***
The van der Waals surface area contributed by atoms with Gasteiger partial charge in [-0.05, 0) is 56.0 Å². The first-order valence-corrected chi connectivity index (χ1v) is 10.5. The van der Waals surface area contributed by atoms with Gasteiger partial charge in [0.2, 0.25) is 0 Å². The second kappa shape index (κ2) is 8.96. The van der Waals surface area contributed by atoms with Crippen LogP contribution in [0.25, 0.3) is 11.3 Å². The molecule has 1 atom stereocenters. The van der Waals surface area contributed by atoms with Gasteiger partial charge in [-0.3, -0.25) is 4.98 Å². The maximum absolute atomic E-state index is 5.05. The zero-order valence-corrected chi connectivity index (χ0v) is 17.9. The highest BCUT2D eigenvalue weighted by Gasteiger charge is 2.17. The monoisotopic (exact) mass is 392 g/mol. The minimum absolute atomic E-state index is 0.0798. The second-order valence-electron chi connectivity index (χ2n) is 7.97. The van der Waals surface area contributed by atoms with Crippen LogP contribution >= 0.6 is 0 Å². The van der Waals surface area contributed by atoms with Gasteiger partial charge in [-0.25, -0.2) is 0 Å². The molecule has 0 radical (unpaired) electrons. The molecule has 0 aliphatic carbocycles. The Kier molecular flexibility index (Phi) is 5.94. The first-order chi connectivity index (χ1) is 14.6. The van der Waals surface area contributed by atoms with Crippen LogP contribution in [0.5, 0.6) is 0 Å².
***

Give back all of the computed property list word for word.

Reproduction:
The van der Waals surface area contributed by atoms with Gasteiger partial charge in [-0.05, 0) is 56.0 Å². The first-order valence-corrected chi connectivity index (χ1v) is 10.5. The van der Waals surface area contributed by atoms with Gasteiger partial charge in [0.2, 0.25) is 0 Å². The second kappa shape index (κ2) is 8.96. The van der Waals surface area contributed by atoms with Crippen LogP contribution in [0.25, 0.3) is 11.3 Å². The molecule has 1 atom stereocenters. The van der Waals surface area contributed by atoms with Gasteiger partial charge in [-0.3, -0.25) is 4.98 Å². The maximum absolute atomic E-state index is 5.05. The zero-order valence-corrected chi connectivity index (χ0v) is 17.9. The highest BCUT2D eigenvalue weighted by Gasteiger charge is 2.17. The monoisotopic (exact) mass is 392 g/mol. The minimum absolute atomic E-state index is 0.0798. The second-order valence-electron chi connectivity index (χ2n) is 7.97. The van der Waals surface area contributed by atoms with Crippen LogP contribution >= 0.6 is 0 Å². The van der Waals surface area contributed by atoms with Gasteiger partial charge in [-0.25, -0.2) is 0 Å². The molecule has 0 radical (unpaired) electrons. The molecule has 0 aliphatic carbocycles. The Kier molecular flexibility index (Phi) is 5.94. The first-order chi connectivity index (χ1) is 14.6. The van der Waals surface area contributed by atoms with Crippen LogP contribution in [0.5, 0.6) is 0 Å².